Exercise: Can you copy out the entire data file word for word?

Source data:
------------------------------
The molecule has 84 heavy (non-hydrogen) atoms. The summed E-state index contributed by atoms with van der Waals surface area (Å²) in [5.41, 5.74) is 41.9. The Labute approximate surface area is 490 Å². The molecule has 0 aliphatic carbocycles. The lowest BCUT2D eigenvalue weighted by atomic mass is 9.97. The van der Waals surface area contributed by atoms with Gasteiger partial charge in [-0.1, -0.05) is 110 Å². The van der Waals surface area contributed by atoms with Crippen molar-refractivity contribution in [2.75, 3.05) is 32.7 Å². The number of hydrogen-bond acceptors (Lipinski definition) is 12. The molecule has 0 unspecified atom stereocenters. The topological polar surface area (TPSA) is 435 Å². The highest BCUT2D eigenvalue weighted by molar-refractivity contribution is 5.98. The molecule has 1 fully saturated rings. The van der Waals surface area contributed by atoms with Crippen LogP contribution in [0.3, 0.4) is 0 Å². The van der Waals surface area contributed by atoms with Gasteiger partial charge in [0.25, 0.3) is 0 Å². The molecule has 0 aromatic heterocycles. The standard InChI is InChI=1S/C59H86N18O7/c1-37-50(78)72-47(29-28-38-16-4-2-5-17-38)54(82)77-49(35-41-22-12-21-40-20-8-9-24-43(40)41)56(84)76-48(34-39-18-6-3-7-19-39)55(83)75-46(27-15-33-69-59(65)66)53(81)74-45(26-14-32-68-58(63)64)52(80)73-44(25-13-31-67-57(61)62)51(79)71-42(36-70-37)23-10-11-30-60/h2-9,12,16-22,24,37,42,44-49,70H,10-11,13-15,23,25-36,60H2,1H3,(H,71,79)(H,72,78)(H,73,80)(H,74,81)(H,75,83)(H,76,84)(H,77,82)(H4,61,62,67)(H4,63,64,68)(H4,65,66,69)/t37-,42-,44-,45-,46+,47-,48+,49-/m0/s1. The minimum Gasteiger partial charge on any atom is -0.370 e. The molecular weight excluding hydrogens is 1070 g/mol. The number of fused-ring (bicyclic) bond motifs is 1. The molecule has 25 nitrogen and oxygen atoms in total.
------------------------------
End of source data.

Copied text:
The molecule has 84 heavy (non-hydrogen) atoms. The summed E-state index contributed by atoms with van der Waals surface area (Å²) in [5.41, 5.74) is 41.9. The Labute approximate surface area is 490 Å². The molecule has 0 aliphatic carbocycles. The lowest BCUT2D eigenvalue weighted by atomic mass is 9.97. The van der Waals surface area contributed by atoms with Gasteiger partial charge in [-0.1, -0.05) is 110 Å². The van der Waals surface area contributed by atoms with Crippen molar-refractivity contribution in [2.75, 3.05) is 32.7 Å². The number of hydrogen-bond acceptors (Lipinski definition) is 12. The molecule has 0 unspecified atom stereocenters. The topological polar surface area (TPSA) is 435 Å². The highest BCUT2D eigenvalue weighted by molar-refractivity contribution is 5.98. The molecule has 1 fully saturated rings. The van der Waals surface area contributed by atoms with Crippen LogP contribution in [0.3, 0.4) is 0 Å². The van der Waals surface area contributed by atoms with Gasteiger partial charge in [0.25, 0.3) is 0 Å². The molecule has 0 aromatic heterocycles. The standard InChI is InChI=1S/C59H86N18O7/c1-37-50(78)72-47(29-28-38-16-4-2-5-17-38)54(82)77-49(35-41-22-12-21-40-20-8-9-24-43(40)41)56(84)76-48(34-39-18-6-3-7-19-39)55(83)75-46(27-15-33-69-59(65)66)53(81)74-45(26-14-32-68-58(63)64)52(80)73-44(25-13-31-67-57(61)62)51(79)71-42(36-70-37)23-10-11-30-60/h2-9,12,16-22,24,37,42,44-49,70H,10-11,13-15,23,25-36,60H2,1H3,(H,71,79)(H,72,78)(H,73,80)(H,74,81)(H,75,83)(H,76,84)(H,77,82)(H4,61,62,67)(H4,63,64,68)(H4,65,66,69)/t37-,42-,44-,45-,46+,47-,48+,49-/m0/s1. The minimum Gasteiger partial charge on any atom is -0.370 e. The molecular weight excluding hydrogens is 1070 g/mol. The number of fused-ring (bicyclic) bond motifs is 1. The molecule has 25 nitrogen and oxygen atoms in total.